Tuesday, October 6, 2009

Mothers and Daughters


We have a history. When your mother is 83 and you are 60, we're talking a lot of years over the dam. The funny thing about our relationship is that somewhere along the lifeline it sort of froze in time.

For my mother I will always be 16.


The stories she remembers are when I was a baby and my dad and me and mom were a perfect post war family, even though she didn't speak much English. She'd met my father during the War, and they married in Belgium while he was affiliated with the Embassy. (he was a regular "joe" during the war, but was recovering from his wounds when he met her)

The world was full of hope and, after a couple of miscarriages, a child was born! I was that perfect child.

[mom and dad and precious in the middle]

When I was five, she decided to go "home" to Belgium to introduce the family to her perfect child (and said perfect child was towed along!) while my dad stayed back in the States to wait for our return.

Back in 1955, travel was via the big Ships: we traveled on the SS Sumeria. When we arrived in Brussels, it was to discover with great sadness that her father (my grandfather) had been blinded in an explosion from a still armed WW2 bomb in the train yard where he was chief of scheduling. He'd almost died but as she was pregnant with me, at the time of the accident, her family was afraid to tell her so she wouldn't lose the baby.

[me, my mom and my grandfather walking in downtown Brussels ==> note the extreme pigeon-toed stride- I have yet to abandon completely!]

Then in what can only be described as oddly typical in my family, they forgot to tell her after I was born! This meant that when we arrived, she was confronted with the new and had no time to process it or grieve! (Meanwhile of course everyone else had had plenty of time as were a little disconcerted over her reaction!)

My memories at five were similar to being tossed about in an emotional blanket. But I remember that I learned to speak French!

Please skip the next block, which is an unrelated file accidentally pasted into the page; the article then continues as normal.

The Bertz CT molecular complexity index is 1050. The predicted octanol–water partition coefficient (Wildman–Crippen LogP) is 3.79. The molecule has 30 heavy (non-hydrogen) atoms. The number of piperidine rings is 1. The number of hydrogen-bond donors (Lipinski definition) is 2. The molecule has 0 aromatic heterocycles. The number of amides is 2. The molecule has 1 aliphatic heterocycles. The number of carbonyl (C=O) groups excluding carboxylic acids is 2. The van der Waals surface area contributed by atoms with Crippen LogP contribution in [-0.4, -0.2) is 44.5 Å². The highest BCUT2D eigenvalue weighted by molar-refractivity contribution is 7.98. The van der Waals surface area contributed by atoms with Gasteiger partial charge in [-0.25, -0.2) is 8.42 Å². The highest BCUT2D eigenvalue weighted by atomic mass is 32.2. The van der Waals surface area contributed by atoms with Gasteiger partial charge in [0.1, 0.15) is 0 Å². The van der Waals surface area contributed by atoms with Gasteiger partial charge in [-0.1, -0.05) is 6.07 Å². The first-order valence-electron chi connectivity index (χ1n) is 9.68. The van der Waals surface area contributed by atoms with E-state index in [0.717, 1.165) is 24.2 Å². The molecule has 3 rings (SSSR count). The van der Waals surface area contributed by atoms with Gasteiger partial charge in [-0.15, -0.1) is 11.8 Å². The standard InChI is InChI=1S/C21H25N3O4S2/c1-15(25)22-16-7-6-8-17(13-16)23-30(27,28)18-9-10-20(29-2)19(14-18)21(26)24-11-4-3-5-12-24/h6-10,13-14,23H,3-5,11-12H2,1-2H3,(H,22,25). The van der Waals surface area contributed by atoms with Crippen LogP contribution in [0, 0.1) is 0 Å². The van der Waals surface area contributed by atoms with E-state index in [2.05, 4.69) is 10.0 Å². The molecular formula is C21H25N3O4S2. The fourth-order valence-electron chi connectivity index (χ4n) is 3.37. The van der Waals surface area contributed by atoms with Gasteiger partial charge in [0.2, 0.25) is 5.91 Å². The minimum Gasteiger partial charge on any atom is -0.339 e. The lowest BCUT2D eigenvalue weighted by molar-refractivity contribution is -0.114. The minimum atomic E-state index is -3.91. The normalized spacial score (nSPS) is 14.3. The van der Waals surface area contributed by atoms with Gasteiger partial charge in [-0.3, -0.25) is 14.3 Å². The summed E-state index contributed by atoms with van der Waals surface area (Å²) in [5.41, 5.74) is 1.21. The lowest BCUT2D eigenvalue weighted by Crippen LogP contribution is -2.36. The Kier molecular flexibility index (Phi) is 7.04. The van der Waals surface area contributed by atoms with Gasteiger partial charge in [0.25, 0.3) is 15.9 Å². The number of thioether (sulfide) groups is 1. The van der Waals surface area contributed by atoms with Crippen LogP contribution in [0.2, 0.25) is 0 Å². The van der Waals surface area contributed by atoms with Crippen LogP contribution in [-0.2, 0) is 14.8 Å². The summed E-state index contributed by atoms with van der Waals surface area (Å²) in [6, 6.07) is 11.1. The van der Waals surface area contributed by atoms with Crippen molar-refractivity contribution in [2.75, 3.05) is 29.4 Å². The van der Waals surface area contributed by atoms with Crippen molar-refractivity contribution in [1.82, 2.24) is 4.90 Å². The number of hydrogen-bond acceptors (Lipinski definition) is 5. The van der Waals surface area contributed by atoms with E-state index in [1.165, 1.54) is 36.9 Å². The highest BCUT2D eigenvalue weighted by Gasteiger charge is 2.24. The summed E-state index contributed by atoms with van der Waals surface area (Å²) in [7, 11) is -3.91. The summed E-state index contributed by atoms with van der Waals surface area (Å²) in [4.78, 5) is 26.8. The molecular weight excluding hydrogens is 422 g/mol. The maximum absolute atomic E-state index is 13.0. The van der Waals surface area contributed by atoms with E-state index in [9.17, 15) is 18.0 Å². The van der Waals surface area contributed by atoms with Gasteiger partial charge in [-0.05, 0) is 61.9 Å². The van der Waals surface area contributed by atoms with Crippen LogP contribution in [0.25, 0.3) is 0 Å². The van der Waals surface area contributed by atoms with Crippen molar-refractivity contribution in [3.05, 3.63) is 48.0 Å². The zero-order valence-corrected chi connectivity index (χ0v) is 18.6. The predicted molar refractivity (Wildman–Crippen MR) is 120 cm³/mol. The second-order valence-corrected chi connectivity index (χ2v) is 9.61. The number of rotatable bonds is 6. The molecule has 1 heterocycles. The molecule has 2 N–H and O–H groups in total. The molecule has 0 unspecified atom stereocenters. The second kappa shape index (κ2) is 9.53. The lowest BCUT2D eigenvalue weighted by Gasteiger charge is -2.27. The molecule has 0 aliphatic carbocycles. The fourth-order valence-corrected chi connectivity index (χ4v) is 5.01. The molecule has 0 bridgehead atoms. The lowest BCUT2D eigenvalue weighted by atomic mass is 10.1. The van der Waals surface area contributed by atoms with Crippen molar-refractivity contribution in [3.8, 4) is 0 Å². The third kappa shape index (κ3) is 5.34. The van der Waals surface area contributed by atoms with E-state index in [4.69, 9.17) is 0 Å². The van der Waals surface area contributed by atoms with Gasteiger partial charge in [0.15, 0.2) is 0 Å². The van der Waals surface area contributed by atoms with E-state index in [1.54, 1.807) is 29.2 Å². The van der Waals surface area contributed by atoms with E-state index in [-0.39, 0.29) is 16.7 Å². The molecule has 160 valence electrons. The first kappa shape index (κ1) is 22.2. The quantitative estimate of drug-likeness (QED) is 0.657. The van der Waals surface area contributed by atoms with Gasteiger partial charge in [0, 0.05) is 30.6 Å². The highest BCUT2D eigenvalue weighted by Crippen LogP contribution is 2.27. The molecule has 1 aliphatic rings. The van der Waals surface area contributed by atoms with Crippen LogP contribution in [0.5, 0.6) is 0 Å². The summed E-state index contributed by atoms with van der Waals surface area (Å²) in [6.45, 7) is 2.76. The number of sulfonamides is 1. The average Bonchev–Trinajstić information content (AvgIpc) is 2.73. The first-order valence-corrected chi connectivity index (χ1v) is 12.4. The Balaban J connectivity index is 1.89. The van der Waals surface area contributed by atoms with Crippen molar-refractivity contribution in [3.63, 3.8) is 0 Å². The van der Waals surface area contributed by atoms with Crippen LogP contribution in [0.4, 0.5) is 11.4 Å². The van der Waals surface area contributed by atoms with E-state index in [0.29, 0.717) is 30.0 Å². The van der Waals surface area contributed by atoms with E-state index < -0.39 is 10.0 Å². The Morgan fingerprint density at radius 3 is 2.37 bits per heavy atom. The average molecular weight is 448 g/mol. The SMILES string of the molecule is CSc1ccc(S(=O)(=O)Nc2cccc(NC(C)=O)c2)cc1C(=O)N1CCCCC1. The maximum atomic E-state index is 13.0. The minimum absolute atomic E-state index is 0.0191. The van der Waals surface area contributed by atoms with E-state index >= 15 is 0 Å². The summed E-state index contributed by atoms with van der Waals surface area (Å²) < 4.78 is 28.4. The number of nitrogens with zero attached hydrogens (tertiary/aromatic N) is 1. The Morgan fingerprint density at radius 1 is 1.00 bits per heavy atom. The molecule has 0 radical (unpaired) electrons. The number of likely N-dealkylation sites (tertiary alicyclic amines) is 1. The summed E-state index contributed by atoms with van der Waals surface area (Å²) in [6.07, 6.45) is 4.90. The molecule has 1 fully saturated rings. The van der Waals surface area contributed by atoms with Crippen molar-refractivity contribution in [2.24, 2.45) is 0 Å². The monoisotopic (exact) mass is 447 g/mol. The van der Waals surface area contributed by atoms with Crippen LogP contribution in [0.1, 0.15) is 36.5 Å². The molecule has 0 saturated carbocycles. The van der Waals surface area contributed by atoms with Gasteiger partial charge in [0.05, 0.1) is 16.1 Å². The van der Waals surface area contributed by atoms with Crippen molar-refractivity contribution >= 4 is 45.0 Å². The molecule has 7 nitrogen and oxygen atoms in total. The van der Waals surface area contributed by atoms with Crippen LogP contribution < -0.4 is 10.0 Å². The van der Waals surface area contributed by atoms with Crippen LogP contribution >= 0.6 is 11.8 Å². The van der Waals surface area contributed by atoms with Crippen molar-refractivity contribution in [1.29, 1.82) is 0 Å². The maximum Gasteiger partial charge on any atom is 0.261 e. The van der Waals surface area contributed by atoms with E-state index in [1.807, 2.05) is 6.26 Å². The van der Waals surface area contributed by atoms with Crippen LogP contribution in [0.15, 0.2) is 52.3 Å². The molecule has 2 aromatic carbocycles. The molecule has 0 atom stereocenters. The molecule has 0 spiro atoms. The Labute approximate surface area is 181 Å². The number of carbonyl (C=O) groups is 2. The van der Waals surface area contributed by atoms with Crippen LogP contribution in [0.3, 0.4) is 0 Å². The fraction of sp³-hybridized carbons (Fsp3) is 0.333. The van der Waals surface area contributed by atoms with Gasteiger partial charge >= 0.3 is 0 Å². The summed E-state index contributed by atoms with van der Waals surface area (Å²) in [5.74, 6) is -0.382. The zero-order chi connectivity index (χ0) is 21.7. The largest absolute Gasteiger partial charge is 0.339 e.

In 1959 my father died. Great sadness- and for my young mother, a yearning for family.

Again with the ship: this time the SS Atlantic. My memories of making it through the grieving is mixed through the veils of two cultures. It was a strange experience (with many good memories- of course, some not so good.)

[<== still toe-ing in with the feet!]

Shortly after we arrived in Belgium, the SS Atlantic was purchased by Princess Cruise lines and we had no ship to travel home on! My first airplane flight!

A great memory... but of course it still didn't make up for losing my dad.

When we returned to the U.S.A. my mother had to work. She became a successful Interior Designer, but the cost was time.

I was fortunate that she took care to give me a great education, in an all girls convent school with great nuns to teach me and a school of great companions to live with during the school year (I was lucky to be able to go home every weekend!), and in the summer, I would go to my grandparents in Belgium during my school - 3 month- long vacation. In Belgium, I had my grandparents, my great aunts and great uncles - and my mother's sister, my aunt and her husband, my uncle as well as my only slightly older guy cousin, to spend the summer with.

I became independent in many ways, (I traveled to Europe alone!) but dependent too (European mores didn't give young ladies too much freedom even in the 60's!). Fortunately my cousin was male and we could get away with more things together than either one of us could do on our own!

Meanwhile, my mother often treated me like a sister through my teen years, but then- of course- she'd pull rank (as parents do...)

ah we both have many memories of the sixties!

Often on my weekends off she'd have to work and we'd combine a mini-holiday when her "job" had finished.

[can you tell my mother is terrified of heights?? ah the things she'd do if I "dared" her...]